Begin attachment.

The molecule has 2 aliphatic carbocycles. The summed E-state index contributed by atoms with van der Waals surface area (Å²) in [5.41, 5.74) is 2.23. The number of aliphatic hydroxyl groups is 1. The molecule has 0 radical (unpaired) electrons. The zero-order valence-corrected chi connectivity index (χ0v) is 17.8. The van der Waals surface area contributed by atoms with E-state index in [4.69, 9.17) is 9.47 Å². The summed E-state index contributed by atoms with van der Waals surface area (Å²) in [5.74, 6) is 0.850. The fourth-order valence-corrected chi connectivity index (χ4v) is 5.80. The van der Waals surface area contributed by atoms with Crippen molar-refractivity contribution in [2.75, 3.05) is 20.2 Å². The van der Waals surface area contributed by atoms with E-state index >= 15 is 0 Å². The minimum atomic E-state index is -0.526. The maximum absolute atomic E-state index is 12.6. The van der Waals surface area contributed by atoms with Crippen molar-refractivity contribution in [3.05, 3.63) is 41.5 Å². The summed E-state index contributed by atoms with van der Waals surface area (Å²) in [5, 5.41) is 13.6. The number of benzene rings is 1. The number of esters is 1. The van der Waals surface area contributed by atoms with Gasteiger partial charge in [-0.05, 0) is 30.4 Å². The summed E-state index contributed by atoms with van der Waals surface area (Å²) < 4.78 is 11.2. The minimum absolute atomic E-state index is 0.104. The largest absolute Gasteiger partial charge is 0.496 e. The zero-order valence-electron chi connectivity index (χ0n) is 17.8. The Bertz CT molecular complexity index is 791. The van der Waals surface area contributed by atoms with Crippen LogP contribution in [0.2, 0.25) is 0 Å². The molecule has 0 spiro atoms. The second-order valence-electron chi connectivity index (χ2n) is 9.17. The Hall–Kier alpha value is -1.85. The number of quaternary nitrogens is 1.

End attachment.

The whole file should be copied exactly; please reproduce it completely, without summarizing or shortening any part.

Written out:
The molecule has 2 aliphatic carbocycles. The summed E-state index contributed by atoms with van der Waals surface area (Å²) in [5.41, 5.74) is 2.23. The number of aliphatic hydroxyl groups is 1. The molecule has 0 radical (unpaired) electrons. The zero-order valence-corrected chi connectivity index (χ0v) is 17.8. The van der Waals surface area contributed by atoms with E-state index in [4.69, 9.17) is 9.47 Å². The summed E-state index contributed by atoms with van der Waals surface area (Å²) in [5.74, 6) is 0.850. The fourth-order valence-corrected chi connectivity index (χ4v) is 5.80. The van der Waals surface area contributed by atoms with Crippen molar-refractivity contribution in [2.75, 3.05) is 20.2 Å². The van der Waals surface area contributed by atoms with E-state index >= 15 is 0 Å². The minimum atomic E-state index is -0.526. The maximum absolute atomic E-state index is 12.6. The van der Waals surface area contributed by atoms with Crippen molar-refractivity contribution in [3.05, 3.63) is 41.5 Å². The summed E-state index contributed by atoms with van der Waals surface area (Å²) in [5, 5.41) is 13.6. The number of benzene rings is 1. The number of esters is 1. The van der Waals surface area contributed by atoms with Gasteiger partial charge in [-0.05, 0) is 30.4 Å². The summed E-state index contributed by atoms with van der Waals surface area (Å²) < 4.78 is 11.2. The minimum absolute atomic E-state index is 0.104. The largest absolute Gasteiger partial charge is 0.496 e. The zero-order valence-electron chi connectivity index (χ0n) is 17.8. The Bertz CT molecular complexity index is 791. The van der Waals surface area contributed by atoms with Crippen LogP contribution in [0.2, 0.25) is 0 Å². The molecule has 0 spiro atoms. The second-order valence-electron chi connectivity index (χ2n) is 9.17. The Hall–Kier alpha value is -1.85. The number of quaternary nitrogens is 1.